Being versus Becoming

Before I begin delving into this topic, let me first clearly communicate that one of Scriptures’ greatest truths to me personally is “union with Christ” (see Ephesians). To strip away this truth is to bar me from my greatest treasure. Apart from Christ, I am nothing. Only as I am “in the Lord” does my life have any temporal meaning and then stretching into eternity, any real significance. In fact, I become invincible, relying upon Him. The Lord is my panoplia (full armor), rendering ineffective any methodeias

(wiles) of Satan.

But saying that, I will never be like Christ in the fullness that He is. Whereas, I need daily augmentation of His fullness, Christ never did and never will need the creaturely process. Of course, atheists mock the idea of a mysterious Triune God beyond the grasp of mankind’s intellect. Here is a textbook case, Richard Dawkins’ God Delusion (2006). He writes, “Rivers of medieval ink, not to mention blood, have been squandered over the ‘mystery’ of the Trinity, and in supressing deviation such as the Arian heresy. Arius of Alexandria, in the fourth century AD, denied that Jesus was consubstantial (i.e. of the same substance or essence) with God. What on earth could that possibly mean, you are probably asking? Substance? What ‘substance’? What exactly do you mean by ‘essence’? ‘Very little’ seems the only reasonable reply” (p. 33) . . . “Most of my readers will have been reared in one or another of today’s three ‘great’ monotheistic religions (four if you count Mormonism), all of which trace themselves back to the mythological patriarch Abraham . . . ” (p. 36). “Thomas Jefferson, as so often, got it right when he said, ‘Ridicule is the only weapon which can be used against unintelligible propositions. Ideas must be distinct before reason can act upon them; and no man ever had a distinct idea of the trinity. It is mere Abracadabra of the mountebanks calling themselves the priests of Jesus’ ” (p. 34).

Surely, I can’t wrap my limited intellect around all the pregnant monosyllables bursting with meaning in John 1; but that doesn’t mean I can just simply erase them from the pages of Scripture. They stand yet for the marveling, intellectual gaze of all.

The first chapter of John contrasts in vivid, full color two people, the Christos (Jesus) and the forerunner (John) who came in the spirit of Elias. If we don’t understand this foundational distinction between the two in John 1, the rest of the book and quotes appearing in any other text will be altered in interpretation.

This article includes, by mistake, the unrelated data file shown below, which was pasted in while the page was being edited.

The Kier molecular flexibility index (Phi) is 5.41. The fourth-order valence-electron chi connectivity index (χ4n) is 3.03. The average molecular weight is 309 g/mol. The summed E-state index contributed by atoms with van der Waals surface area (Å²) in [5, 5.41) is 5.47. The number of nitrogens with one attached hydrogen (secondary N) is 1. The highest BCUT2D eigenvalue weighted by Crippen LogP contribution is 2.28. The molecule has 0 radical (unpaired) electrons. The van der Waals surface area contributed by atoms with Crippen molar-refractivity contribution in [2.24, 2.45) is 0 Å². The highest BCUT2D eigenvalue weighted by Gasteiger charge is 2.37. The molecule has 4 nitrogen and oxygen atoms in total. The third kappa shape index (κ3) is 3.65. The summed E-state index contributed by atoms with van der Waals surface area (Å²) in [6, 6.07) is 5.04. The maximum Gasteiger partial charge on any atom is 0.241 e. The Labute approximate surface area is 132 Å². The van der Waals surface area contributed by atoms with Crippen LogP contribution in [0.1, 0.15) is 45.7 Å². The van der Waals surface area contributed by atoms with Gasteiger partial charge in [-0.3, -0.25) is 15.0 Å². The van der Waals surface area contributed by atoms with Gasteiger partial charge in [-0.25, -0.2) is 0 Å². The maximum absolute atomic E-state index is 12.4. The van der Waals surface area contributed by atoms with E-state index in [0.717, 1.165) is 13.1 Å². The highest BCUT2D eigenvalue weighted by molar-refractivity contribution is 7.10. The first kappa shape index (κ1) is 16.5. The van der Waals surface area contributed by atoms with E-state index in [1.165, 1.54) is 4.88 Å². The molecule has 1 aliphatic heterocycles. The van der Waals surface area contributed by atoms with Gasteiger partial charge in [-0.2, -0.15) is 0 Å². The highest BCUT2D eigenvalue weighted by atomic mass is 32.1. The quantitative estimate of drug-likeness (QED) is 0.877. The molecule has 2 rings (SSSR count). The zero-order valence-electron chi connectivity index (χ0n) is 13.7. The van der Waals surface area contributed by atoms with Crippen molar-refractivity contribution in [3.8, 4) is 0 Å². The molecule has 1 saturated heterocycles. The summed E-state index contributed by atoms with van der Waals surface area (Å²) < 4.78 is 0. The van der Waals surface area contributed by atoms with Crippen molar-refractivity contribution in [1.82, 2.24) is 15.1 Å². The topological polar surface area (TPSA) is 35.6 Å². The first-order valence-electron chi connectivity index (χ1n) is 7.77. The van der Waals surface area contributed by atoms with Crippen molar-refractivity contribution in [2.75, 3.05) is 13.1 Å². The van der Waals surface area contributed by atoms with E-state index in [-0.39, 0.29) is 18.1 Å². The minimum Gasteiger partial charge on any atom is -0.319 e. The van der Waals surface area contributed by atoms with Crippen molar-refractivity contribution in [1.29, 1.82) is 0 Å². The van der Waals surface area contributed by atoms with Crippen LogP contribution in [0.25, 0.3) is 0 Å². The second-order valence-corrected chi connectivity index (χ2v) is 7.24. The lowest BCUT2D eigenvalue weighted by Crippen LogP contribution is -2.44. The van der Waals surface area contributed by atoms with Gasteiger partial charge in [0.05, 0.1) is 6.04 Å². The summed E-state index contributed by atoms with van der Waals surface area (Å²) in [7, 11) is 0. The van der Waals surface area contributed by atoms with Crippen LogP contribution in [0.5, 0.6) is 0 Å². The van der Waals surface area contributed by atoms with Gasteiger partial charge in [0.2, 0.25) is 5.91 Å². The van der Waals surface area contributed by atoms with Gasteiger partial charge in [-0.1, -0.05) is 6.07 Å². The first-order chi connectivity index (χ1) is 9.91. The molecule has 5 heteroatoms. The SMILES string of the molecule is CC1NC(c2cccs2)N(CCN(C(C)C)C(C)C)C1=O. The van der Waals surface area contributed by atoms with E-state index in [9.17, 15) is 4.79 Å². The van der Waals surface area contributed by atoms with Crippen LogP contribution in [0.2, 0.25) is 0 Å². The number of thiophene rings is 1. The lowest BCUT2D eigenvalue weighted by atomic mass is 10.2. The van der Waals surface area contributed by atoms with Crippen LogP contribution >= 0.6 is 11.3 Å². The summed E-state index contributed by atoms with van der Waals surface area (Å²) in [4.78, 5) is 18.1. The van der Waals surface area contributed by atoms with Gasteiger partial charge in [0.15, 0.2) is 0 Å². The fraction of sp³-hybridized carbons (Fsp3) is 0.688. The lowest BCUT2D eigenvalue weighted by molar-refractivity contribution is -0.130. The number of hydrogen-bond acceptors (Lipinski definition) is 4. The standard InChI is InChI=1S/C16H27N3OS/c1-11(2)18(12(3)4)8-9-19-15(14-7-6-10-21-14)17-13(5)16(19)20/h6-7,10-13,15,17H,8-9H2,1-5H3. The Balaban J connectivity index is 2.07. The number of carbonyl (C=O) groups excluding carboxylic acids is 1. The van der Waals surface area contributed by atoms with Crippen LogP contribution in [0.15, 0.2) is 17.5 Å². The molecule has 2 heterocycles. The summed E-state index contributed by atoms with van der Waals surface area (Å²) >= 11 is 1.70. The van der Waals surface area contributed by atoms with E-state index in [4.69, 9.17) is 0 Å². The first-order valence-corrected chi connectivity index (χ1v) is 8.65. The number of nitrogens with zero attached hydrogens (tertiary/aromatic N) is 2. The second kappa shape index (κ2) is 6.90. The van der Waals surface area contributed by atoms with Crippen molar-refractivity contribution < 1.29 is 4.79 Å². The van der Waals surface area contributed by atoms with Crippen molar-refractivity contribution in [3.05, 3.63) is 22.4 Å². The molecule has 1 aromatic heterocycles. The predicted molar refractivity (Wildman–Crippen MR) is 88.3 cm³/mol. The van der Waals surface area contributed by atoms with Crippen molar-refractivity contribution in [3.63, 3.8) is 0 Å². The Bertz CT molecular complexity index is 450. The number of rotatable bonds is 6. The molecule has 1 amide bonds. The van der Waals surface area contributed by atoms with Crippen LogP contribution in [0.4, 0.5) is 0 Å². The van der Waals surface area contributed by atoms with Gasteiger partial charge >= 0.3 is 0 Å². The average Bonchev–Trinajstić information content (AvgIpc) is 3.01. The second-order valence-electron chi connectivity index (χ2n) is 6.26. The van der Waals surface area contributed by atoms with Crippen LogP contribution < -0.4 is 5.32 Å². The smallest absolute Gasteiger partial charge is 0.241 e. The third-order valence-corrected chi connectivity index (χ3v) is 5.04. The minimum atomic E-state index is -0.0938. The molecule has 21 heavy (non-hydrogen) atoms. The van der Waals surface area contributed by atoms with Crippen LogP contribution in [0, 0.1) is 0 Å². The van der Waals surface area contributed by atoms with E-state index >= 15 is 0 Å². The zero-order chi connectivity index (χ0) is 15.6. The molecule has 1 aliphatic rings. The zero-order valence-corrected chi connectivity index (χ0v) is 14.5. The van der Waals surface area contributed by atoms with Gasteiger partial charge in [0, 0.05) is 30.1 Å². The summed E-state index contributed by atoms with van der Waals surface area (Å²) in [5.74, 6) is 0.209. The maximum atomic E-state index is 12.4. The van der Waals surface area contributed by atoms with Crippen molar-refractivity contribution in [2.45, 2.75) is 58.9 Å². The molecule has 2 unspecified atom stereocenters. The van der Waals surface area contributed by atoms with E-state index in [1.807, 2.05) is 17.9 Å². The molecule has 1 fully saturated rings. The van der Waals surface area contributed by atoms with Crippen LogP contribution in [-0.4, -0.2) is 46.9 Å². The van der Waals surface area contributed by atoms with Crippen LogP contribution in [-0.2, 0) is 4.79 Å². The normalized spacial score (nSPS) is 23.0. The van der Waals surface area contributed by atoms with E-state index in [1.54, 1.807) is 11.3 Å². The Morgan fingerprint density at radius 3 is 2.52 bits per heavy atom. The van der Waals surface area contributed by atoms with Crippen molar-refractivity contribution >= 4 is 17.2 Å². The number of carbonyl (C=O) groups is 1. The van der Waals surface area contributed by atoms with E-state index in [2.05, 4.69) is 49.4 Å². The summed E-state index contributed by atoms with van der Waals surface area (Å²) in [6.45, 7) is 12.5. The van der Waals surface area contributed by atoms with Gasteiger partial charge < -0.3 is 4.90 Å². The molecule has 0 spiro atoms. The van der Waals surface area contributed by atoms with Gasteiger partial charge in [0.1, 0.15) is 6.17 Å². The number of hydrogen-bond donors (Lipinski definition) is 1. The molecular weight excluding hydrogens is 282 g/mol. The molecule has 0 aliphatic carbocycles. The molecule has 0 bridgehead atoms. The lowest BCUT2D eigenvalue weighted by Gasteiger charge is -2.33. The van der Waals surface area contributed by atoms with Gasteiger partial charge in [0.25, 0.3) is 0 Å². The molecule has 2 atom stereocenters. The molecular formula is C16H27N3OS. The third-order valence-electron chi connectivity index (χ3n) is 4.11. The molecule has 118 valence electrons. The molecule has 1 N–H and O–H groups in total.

John 1:29 is a staggering job description for a man. Can John fulfill this? Absolutely not. He explains the difference between Jesus and him. “This is he of whom I said, After me cometh a man which is preferred before me: for he was before me” (John 1:30).

Wait a minute. Have we heard that before? Yes. Back in verse 27, and also a third time in verse 15. Did we catch this? When the Spirit of God has the author write something three times within the space of sixteen verses, we need to halt our rushed reading, camp out, and meditate. This is something big . . . one of those fundamental truths about God.

John was naturally born into this world, so was Jesus (six months later). But though the Logos has always existed, John hasn’t. And this is where the preference to Jesus is clear–Jesus, always being in contrast to John, becoming. The only time we see Jesus becoming, is when He became flesh. Don’t you see that contrast between those Greek verbs?

John, the greatest man ever born to a woman up to that point (Matthew 11:11) saw the huge chasm between himself and Jesus at the baptismal event, the Lord’s Messianic annointing (Isa. 61:1). And it is the heart attitude of any transformed creature in the process of becoming to be forever positioned just like the mighty forerunner, John the Baptist before the Christ, who is the eternal being. We are not even worthy to unloose the straps of His sandals. This truth is immutable.

I am well aware that Scripture does not contain any words like hypostases, persona, homoousios, or Trinitas. So I carry no passion for a discourse in Greek metaphysics. My heart’s desire is one of an onward, upward move for discussions in soteriology (the doctrine of salvation), but the truths of John 1:29 are inseparable connected with something even greater, the nature of Jesus and how John contrasts himself with the Christ. Friends, are we seeing, eye to eye, over what is written in John 1, the very first chapter, reminiscent of Genesis 1.

Your thoughts?

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